A LIVING HISTORY BLOG.

18TH CENTURY LIVING HISTORY IN AUSTRALIA.

Thursday, 26 April 2012

The 18th Century Grenadier's Match Case.

Match Case
A brass grenadier's match case was found in the northwest corner of the west casemate (Level II) (fig. 47). This is a perforated cylinder with reinforcing bands around the top and bottom. There is a perforated cone in one end. The whole case is 7 inches long and 1 inch in diameter. It was held by two rivets to a brass plate 4.2 by 2.1 inches in size which was sewn to a belt. It was designed to carry a slow match for igniting incendiaries, such as grenades. The slow match and pull ring were not found. A similar specimen is illustrated by Darling (1970, p. 1). It was probably a relic of the British occupation.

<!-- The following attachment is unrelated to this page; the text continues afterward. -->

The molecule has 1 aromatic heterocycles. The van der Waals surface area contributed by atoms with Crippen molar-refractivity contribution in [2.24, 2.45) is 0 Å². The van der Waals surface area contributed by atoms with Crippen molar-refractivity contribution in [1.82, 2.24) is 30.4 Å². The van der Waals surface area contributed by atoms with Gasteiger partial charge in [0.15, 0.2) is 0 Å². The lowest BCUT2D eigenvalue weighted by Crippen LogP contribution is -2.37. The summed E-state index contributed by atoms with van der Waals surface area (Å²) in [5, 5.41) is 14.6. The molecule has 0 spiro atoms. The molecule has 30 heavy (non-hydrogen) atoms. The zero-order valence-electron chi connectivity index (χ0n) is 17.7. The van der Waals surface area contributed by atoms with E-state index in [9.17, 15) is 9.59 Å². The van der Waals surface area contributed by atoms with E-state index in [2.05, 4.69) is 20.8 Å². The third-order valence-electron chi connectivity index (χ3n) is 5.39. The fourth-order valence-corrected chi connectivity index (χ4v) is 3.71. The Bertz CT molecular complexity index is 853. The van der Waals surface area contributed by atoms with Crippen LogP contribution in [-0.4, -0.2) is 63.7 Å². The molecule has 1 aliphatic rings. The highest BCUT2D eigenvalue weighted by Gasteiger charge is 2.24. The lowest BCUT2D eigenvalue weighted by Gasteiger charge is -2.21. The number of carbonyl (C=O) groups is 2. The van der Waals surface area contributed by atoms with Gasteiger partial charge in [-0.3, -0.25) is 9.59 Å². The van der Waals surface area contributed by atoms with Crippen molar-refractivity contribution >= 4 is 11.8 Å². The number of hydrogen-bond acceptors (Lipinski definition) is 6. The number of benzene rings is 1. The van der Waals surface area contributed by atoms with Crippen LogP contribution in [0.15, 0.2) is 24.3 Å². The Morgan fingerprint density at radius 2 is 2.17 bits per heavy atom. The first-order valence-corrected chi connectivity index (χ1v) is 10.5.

The match cord was lit from smouldering tinder in the tinderbox, then kept safe in this match case.

2 comments:

Gorges Smythe said...

Never knew there was such a thing. Interesting!

Le Loup said...

Gorges. Apparently when these grenades were no longer used, the match case remained on the cross belt as part of the uniform.
Keith.